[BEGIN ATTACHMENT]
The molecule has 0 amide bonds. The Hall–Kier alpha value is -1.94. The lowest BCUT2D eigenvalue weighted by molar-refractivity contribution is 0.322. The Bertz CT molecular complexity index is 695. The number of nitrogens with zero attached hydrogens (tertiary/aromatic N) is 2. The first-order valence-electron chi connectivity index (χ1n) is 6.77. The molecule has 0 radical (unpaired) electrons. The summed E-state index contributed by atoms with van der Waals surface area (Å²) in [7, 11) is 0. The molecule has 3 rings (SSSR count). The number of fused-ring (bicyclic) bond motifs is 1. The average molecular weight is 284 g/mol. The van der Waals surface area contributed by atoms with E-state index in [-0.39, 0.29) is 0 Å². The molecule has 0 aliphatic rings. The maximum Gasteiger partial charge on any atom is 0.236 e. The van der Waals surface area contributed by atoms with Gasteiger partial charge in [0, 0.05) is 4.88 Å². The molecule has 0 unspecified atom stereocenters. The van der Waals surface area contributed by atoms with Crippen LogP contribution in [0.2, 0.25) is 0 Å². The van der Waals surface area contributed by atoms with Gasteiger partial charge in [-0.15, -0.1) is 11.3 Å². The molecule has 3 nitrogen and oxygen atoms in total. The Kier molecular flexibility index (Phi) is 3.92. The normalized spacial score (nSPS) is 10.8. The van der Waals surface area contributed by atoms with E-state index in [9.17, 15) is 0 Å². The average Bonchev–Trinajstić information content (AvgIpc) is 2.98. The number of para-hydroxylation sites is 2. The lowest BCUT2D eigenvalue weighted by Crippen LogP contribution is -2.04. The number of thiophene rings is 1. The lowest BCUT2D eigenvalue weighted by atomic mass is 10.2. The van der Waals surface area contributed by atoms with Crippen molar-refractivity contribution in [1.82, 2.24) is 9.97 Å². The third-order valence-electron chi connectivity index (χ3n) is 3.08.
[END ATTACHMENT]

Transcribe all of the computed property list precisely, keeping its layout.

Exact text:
The molecule has 0 amide bonds. The Hall–Kier alpha value is -1.94. The lowest BCUT2D eigenvalue weighted by molar-refractivity contribution is 0.322. The Bertz CT molecular complexity index is 695. The number of nitrogens with zero attached hydrogens (tertiary/aromatic N) is 2. The first-order valence-electron chi connectivity index (χ1n) is 6.77. The molecule has 0 radical (unpaired) electrons. The summed E-state index contributed by atoms with van der Waals surface area (Å²) in [7, 11) is 0. The molecule has 3 rings (SSSR count). The number of fused-ring (bicyclic) bond motifs is 1. The average molecular weight is 284 g/mol. The van der Waals surface area contributed by atoms with E-state index in [-0.39, 0.29) is 0 Å². The molecule has 0 aliphatic rings. The maximum Gasteiger partial charge on any atom is 0.236 e. The van der Waals surface area contributed by atoms with Gasteiger partial charge in [0, 0.05) is 4.88 Å². The molecule has 0 unspecified atom stereocenters. The van der Waals surface area contributed by atoms with Crippen LogP contribution in [0.2, 0.25) is 0 Å². The van der Waals surface area contributed by atoms with Gasteiger partial charge in [-0.15, -0.1) is 11.3 Å². The molecule has 3 nitrogen and oxygen atoms in total. The Kier molecular flexibility index (Phi) is 3.92. The normalized spacial score (nSPS) is 10.8. The van der Waals surface area contributed by atoms with E-state index in [9.17, 15) is 0 Å². The average Bonchev–Trinajstić information content (AvgIpc) is 2.98. The number of para-hydroxylation sites is 2. The lowest BCUT2D eigenvalue weighted by Crippen LogP contribution is -2.04. The number of thiophene rings is 1. The lowest BCUT2D eigenvalue weighted by atomic mass is 10.2. The van der Waals surface area contributed by atoms with Crippen molar-refractivity contribution in [1.82, 2.24) is 9.97 Å². The third-order valence-electron chi connectivity index (χ3n) is 3.08.